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Israel Secretly Targets U.S. Lawmakers With Influence Campaign on Gaza War

Israel organized and financed an influence campaign last year targeting U.S. lawmakers and the American public with pro-Israel messages, aiming to drum up support for its actions in the war with Gaza, according to officials involved in effort and documents related to the operation. operation.

The covert campaign was commissioned by Israel’s Diaspora Ministry, a government agency that connects Jews around the world to the state of Israel, four Israeli officials said. The ministry allocated about $2 million for the operation and hired Stoic, a Tel Aviv political marketing firm, to carry it out, according to officials and documents.

The campaign began in October and remains active on the X platform. At its peak, it used hundreds of fake accounts posing as real Americans on X, Facebook and Instagram to post pro-Israel comments. The accounts focused on U.S. lawmakers, particularly those who are Black and Democratic, like Rep. Hakeem Jeffries, New York’s House Minority Leader, and Sen. Raphael Warnock of Georgia, with messages urging them to continue finance the Israeli army.

ChatGPT, the AI-powered chatbot, has been used to generate many posts. The campaign also created three fake English-language news sites offering pro-Israel articles.

The Israeli government’s connection to the influence operation, which The New York Times verified with four current and former members of the Diaspora Ministry and campaign documents, has not been previously reported. FakeReporter, an Israeli disinformation monitoring organization, identified this effort in March. Last week, Meta, which owns Facebook and Instagram, and OpenAI, which makes ChatGPT, said they had also discovered and disrupted the operation.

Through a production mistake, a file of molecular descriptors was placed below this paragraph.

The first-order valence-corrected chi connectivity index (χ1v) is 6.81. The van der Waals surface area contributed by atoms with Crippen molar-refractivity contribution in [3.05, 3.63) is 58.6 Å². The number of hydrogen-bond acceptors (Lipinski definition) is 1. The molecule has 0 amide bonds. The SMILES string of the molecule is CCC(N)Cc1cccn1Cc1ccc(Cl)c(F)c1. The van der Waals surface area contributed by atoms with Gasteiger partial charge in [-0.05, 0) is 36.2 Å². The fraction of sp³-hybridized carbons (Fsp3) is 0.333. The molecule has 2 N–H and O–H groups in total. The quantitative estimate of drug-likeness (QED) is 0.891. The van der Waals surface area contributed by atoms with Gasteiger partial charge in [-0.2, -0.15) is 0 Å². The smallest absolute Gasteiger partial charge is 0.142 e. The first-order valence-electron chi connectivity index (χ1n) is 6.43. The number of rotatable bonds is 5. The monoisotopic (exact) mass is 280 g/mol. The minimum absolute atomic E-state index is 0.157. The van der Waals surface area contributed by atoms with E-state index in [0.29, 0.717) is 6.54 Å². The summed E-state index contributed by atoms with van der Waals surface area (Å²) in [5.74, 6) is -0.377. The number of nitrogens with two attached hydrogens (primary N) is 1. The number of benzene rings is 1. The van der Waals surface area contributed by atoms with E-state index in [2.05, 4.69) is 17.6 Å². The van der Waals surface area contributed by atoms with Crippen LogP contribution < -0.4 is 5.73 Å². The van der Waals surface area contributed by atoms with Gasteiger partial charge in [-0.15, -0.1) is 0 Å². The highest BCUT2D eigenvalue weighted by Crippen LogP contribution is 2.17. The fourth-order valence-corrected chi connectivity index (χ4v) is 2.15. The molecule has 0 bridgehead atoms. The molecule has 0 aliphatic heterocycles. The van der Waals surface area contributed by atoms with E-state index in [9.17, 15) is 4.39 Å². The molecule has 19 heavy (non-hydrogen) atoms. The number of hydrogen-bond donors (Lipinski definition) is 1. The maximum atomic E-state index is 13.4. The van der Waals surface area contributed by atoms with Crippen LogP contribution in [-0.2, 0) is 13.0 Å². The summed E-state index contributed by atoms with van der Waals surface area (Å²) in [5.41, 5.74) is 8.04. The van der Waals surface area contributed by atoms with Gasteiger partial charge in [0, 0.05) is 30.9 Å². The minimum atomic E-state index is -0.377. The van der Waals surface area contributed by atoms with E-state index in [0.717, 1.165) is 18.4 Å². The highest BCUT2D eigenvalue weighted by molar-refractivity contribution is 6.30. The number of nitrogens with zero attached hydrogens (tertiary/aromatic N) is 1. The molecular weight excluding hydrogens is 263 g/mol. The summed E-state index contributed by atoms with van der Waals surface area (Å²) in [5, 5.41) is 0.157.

This covert campaign shows how far Israel was willing to go to influence American opinion on the war in Gaza. The United States has long been one of Israel’s staunchest allies, with President Biden recently signing a $15 billion military aid package for the country. But the conflict is unpopular with many Americans, who have called on Mr Biden to withdraw support for Israel over rising civilian deaths in Gaza.

The operation is the first documented case of a campaign organized by the Israeli government to influence the US government, social media experts said. Although coordinated government-backed campaigns are not uncommon, they are generally difficult to prove. Iran, North Korea, China, Russia and the United States generally support similar efforts around the world, but often mask their involvement by subcontracting the work to private companies or routing it through a third country.

“Israel’s role in this matter is reckless and likely ineffective,” said Achiya Schatz, executive director of FakeReporter. That Israel “carried out an operation that interfered in American politics is extremely irresponsible.”

Israel’s Diaspora Ministry denied any involvement in the campaign and said it had no connection with Stoic. Stoic did not respond to requests for comment.

The campaign did not have a widespread impact, Meta and OpenAI said last week. The fake accounts have amassed more than 40,000 followers across X, Facebook and Instagram, FakeReporter found. But many of those subscribers may have been bots and hadn’t generated a large following, Meta said.

The operation began just weeks after the war began in October, according to Israeli officials and documents relating to the effort. Dozens of Israeli tech startups received emails and WhatsApp messages that month inviting them to join urgent meetings to become “digital soldiers” for Israel during the war, according to messages seen by The Times. Some emails and messages were sent by Israeli government officials, while others came from tech start-ups and incubators.